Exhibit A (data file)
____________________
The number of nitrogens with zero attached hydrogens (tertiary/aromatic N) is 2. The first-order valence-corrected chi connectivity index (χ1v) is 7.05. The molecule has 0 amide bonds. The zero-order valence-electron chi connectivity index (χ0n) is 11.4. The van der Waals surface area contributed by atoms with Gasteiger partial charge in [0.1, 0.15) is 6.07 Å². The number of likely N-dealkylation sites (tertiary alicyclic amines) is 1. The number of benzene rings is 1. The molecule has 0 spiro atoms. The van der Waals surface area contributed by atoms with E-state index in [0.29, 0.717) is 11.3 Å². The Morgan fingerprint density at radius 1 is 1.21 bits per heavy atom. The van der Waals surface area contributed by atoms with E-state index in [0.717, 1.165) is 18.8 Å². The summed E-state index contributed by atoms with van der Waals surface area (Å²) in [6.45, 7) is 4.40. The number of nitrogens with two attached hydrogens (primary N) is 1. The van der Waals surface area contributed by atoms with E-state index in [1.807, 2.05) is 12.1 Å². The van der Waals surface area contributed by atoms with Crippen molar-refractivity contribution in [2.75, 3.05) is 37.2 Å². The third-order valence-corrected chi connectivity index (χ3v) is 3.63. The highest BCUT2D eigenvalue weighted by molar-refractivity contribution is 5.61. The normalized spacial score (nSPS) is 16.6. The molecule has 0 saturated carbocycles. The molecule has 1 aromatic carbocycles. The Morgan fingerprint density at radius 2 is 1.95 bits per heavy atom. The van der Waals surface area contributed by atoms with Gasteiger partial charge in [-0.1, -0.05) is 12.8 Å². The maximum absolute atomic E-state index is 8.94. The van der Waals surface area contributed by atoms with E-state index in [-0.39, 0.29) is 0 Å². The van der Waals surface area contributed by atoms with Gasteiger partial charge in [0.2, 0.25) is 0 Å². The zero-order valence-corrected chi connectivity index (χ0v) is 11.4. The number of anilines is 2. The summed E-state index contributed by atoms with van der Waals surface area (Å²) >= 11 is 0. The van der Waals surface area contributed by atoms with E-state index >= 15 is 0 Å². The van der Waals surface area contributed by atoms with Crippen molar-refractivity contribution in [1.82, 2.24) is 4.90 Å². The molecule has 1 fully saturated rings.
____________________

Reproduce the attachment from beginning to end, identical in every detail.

The number of nitrogens with zero attached hydrogens (tertiary/aromatic N) is 2. The first-order valence-corrected chi connectivity index (χ1v) is 7.05. The molecule has 0 amide bonds. The zero-order valence-electron chi connectivity index (χ0n) is 11.4. The van der Waals surface area contributed by atoms with Gasteiger partial charge in [0.1, 0.15) is 6.07 Å². The number of likely N-dealkylation sites (tertiary alicyclic amines) is 1. The number of benzene rings is 1. The molecule has 0 spiro atoms. The van der Waals surface area contributed by atoms with E-state index in [0.29, 0.717) is 11.3 Å². The Morgan fingerprint density at radius 1 is 1.21 bits per heavy atom. The van der Waals surface area contributed by atoms with E-state index in [0.717, 1.165) is 18.8 Å². The summed E-state index contributed by atoms with van der Waals surface area (Å²) in [6.45, 7) is 4.40. The number of nitrogens with two attached hydrogens (primary N) is 1. The van der Waals surface area contributed by atoms with E-state index in [1.807, 2.05) is 12.1 Å². The van der Waals surface area contributed by atoms with Crippen molar-refractivity contribution in [2.75, 3.05) is 37.2 Å². The third-order valence-corrected chi connectivity index (χ3v) is 3.63. The highest BCUT2D eigenvalue weighted by molar-refractivity contribution is 5.61. The normalized spacial score (nSPS) is 16.6. The molecule has 0 saturated carbocycles. The molecule has 1 aromatic carbocycles. The Morgan fingerprint density at radius 2 is 1.95 bits per heavy atom. The van der Waals surface area contributed by atoms with Gasteiger partial charge in [-0.1, -0.05) is 12.8 Å². The maximum absolute atomic E-state index is 8.94. The van der Waals surface area contributed by atoms with E-state index in [-0.39, 0.29) is 0 Å². The van der Waals surface area contributed by atoms with Gasteiger partial charge in [0.2, 0.25) is 0 Å². The zero-order valence-corrected chi connectivity index (χ0v) is 11.4. The number of anilines is 2. The summed E-state index contributed by atoms with van der Waals surface area (Å²) >= 11 is 0. The van der Waals surface area contributed by atoms with E-state index >= 15 is 0 Å². The van der Waals surface area contributed by atoms with Crippen molar-refractivity contribution in [1.82, 2.24) is 4.90 Å². The molecule has 1 fully saturated rings.